I'm waiting for the 160 GB SSD because I really want to image my work laptop on the thing and run a few benchmarks of my actual work load. I couldn't convince them to put in a SSD when they got the things a year ago. I want to show them how worthwhile $200 can be. I'm over 80 GB in size, hence the need for something more. The Dell M6400 chassis has two 2.5" HDD bays, only one in use, so this could really be a nice add-on.

    I really like the fact that these are showing up in retail shelves. That can only mean more volume, which can only mean cheaper prices in the long run.
  • vol7ron - Tuesday, June 22, 2010 - link

    "It's not all about pricing though."

    At this point, for Intel, it is :)

    Performance is a huge factor, but if Intel really wants to increase revenue, I think the major consumer market is wanting to be able to buy drives that aren't only affordable for a new machine, but also affordable enough that if something happens (eg. not enough space, drive failure, etc), that a new additional drive can be purchased.

    As for the performance measures, I do like that part of competition, but I feel like Intel has a product that has surpassed traditional HDDs, to the point that pricing is the pivotal factor. - this isn't new information, just restating the obvious.

  • iamkyle - Tuesday, June 22, 2010 - link

    Not applicable to Canadian BBY stores. Was hoping someone besides NCIX or CC would be carrying them here...
  • Taft12 - Wednesday, June 23, 2010 - link

    Newegg Canada and every PC shop in town?
  • Pessimism - Wednesday, June 23, 2010 - link

    I'm not sure if you live in Canada. "every pc shop in town" is some dingy hole in the wall adorned with ten year old sun faded posters that never has anything in stock.

    We consistently get the shaft with later product releases, poorer selection and higher prices than the US, even after modest allowance for currency fluctuations. Virtually every part I've ever read about being at Newegg does not exist at their Canadian site.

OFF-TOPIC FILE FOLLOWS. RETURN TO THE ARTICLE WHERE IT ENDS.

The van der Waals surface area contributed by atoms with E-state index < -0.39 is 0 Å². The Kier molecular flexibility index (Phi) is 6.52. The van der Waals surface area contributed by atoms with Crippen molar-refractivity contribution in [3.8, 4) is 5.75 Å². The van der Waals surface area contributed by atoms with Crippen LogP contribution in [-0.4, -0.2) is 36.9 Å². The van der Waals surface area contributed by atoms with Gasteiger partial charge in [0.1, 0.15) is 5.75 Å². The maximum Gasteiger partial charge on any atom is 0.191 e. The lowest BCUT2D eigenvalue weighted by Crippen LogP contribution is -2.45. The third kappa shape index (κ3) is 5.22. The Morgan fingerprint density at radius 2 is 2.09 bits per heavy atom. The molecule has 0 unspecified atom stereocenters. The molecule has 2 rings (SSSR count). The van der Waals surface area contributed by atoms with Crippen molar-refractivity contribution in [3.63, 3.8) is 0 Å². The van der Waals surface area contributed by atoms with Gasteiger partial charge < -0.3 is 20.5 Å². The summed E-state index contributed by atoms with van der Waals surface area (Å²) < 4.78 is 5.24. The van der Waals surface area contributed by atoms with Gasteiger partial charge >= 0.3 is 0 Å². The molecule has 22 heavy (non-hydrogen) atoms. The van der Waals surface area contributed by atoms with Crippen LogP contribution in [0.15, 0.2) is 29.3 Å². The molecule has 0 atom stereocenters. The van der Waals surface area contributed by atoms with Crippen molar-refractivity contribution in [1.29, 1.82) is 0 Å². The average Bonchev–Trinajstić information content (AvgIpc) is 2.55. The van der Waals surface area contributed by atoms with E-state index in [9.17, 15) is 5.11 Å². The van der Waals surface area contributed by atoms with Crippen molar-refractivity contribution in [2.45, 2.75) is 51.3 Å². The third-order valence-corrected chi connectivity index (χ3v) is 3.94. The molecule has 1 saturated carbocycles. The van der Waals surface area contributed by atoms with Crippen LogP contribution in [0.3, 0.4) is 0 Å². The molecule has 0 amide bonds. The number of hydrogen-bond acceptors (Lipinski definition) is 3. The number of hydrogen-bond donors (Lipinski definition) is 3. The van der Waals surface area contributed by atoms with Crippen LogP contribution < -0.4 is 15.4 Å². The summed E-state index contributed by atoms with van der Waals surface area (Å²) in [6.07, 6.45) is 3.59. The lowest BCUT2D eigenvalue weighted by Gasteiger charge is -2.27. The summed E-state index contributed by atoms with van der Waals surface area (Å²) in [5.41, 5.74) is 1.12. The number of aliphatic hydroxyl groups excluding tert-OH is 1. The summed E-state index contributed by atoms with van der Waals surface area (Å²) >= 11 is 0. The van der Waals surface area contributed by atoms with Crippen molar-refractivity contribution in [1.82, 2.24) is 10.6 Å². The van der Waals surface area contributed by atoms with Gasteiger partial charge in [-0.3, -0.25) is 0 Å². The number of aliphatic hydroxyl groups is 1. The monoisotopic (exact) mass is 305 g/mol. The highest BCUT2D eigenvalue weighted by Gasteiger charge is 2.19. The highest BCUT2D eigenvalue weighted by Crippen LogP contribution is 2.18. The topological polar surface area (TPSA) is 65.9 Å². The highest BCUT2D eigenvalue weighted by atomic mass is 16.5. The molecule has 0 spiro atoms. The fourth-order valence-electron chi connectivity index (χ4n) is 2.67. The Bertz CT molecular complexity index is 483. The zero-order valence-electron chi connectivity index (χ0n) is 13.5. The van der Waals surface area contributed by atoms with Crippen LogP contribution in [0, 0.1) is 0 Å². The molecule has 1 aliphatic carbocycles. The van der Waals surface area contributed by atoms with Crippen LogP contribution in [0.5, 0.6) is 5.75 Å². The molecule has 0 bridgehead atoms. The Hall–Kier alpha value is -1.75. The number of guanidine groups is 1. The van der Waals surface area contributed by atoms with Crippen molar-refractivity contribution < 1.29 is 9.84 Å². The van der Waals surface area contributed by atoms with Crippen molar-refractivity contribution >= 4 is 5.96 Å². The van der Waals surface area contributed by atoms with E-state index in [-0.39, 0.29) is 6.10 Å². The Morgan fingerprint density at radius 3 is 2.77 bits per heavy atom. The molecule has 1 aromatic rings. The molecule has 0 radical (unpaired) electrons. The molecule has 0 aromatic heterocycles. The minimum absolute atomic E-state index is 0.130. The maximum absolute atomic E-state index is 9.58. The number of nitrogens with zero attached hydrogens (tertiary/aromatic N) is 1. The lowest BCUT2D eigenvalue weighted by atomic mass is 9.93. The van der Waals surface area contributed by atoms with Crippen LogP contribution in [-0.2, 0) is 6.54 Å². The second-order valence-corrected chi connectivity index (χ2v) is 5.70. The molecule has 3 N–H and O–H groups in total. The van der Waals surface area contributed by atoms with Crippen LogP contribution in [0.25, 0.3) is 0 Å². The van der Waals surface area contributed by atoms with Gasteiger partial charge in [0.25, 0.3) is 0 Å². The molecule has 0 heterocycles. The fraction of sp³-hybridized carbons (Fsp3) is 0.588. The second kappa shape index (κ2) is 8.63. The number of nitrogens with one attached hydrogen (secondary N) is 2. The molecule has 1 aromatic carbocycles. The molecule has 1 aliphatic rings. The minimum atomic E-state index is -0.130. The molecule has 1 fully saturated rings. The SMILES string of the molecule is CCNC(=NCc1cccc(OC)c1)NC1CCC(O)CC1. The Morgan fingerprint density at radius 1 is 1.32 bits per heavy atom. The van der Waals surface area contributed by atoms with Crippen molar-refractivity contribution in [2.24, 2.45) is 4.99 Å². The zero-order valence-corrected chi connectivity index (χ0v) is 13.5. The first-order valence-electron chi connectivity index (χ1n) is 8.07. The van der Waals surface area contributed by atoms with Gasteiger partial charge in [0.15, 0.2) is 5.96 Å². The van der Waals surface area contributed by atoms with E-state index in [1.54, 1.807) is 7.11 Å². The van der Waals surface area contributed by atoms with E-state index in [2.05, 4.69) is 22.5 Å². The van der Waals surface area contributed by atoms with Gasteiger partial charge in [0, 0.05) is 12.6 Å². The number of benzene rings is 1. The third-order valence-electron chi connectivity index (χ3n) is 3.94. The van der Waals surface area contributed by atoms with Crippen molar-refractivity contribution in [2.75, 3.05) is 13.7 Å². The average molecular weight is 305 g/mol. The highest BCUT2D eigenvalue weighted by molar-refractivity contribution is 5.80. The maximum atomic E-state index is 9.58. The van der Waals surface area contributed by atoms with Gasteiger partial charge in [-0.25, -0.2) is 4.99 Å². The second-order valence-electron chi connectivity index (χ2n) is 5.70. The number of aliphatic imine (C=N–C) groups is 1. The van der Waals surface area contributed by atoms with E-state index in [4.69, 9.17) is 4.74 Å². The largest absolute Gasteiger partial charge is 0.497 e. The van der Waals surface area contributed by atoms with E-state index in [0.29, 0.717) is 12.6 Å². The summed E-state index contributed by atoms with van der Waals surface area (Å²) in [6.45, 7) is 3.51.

Sure, we could order products online, if we find vendors willing to accept Paypal.. Then comes the matter of dropping our pants for UPS and Canada Customs to run a train on us to get our packages.
  • badkat7 - Tuesday, June 22, 2010 - link

    Has anyone bought a drive through a retail outlet recently? I would like to know if the instructions which go out with this drive include instructions on how to install firmware and TRIM tools on the drives? The one I have is accompanied by a paper note that says "this drive should be installed by a professional" and a mini disc that (fortunately) has a couple of web links attached. I am concerned the information going out with these drives is appropriate to the average consumer who might tackle this upgrade without "professional" installation. So could someone who has bought a RECENT drive (say through Best Buy) advise on whether it gives adequated guidance (more than just an indirect web link).
  • TGressus - Wednesday, June 23, 2010 - link

    1. Best Buy (among other B&M retailers) wants you to buy their professional support services. If you need proof of this check out the Asus laptop manufacturer warranties that are DENIED you if you buy at BB or Micro Center.

    2. Sit in a Micro Center or Frys return/exchange line. It's already the case that novices have far too much access to tech without appropriate prerequisite knowledge.

    People need to skill up. Fuck a warning label.
  • JohnMD1022 - Wednesday, June 23, 2010 - link

    $229.99 + tax = 243.79 in Maryland...

    Newegg... 199.99 or 214.99 (OEM/Retail) ... No tax, free shipping.

    Pretty obvious where I'd be shopping :)